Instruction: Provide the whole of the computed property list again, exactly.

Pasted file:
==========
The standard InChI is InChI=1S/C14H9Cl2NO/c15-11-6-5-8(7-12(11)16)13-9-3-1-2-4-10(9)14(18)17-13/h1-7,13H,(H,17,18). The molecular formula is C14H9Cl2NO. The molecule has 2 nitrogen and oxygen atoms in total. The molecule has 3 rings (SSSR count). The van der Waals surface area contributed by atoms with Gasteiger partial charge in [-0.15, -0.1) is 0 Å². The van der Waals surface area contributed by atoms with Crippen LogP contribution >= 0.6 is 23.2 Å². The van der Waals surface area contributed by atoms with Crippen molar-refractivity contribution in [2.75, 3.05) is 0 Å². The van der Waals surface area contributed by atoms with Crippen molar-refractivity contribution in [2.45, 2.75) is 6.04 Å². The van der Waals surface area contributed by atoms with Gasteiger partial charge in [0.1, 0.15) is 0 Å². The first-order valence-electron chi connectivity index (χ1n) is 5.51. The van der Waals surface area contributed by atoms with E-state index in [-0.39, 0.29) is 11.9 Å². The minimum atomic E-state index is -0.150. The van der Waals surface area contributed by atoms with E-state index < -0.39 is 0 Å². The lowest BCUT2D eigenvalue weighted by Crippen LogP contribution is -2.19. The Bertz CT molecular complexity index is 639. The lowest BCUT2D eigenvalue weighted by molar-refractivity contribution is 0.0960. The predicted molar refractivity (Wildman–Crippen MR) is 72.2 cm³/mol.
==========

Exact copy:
The standard InChI is InChI=1S/C14H9Cl2NO/c15-11-6-5-8(7-12(11)16)13-9-3-1-2-4-10(9)14(18)17-13/h1-7,13H,(H,17,18). The molecular formula is C14H9Cl2NO. The molecule has 2 nitrogen and oxygen atoms in total. The molecule has 3 rings (SSSR count). The van der Waals surface area contributed by atoms with Gasteiger partial charge in [-0.15, -0.1) is 0 Å². The van der Waals surface area contributed by atoms with Crippen LogP contribution >= 0.6 is 23.2 Å². The van der Waals surface area contributed by atoms with Crippen molar-refractivity contribution in [2.75, 3.05) is 0 Å². The van der Waals surface area contributed by atoms with Crippen molar-refractivity contribution in [2.45, 2.75) is 6.04 Å². The van der Waals surface area contributed by atoms with Gasteiger partial charge in [0.1, 0.15) is 0 Å². The first-order valence-electron chi connectivity index (χ1n) is 5.51. The van der Waals surface area contributed by atoms with E-state index in [-0.39, 0.29) is 11.9 Å². The minimum atomic E-state index is -0.150. The van der Waals surface area contributed by atoms with E-state index < -0.39 is 0 Å². The lowest BCUT2D eigenvalue weighted by Crippen LogP contribution is -2.19. The Bertz CT molecular complexity index is 639. The lowest BCUT2D eigenvalue weighted by molar-refractivity contribution is 0.0960. The predicted molar refractivity (Wildman–Crippen MR) is 72.2 cm³/mol.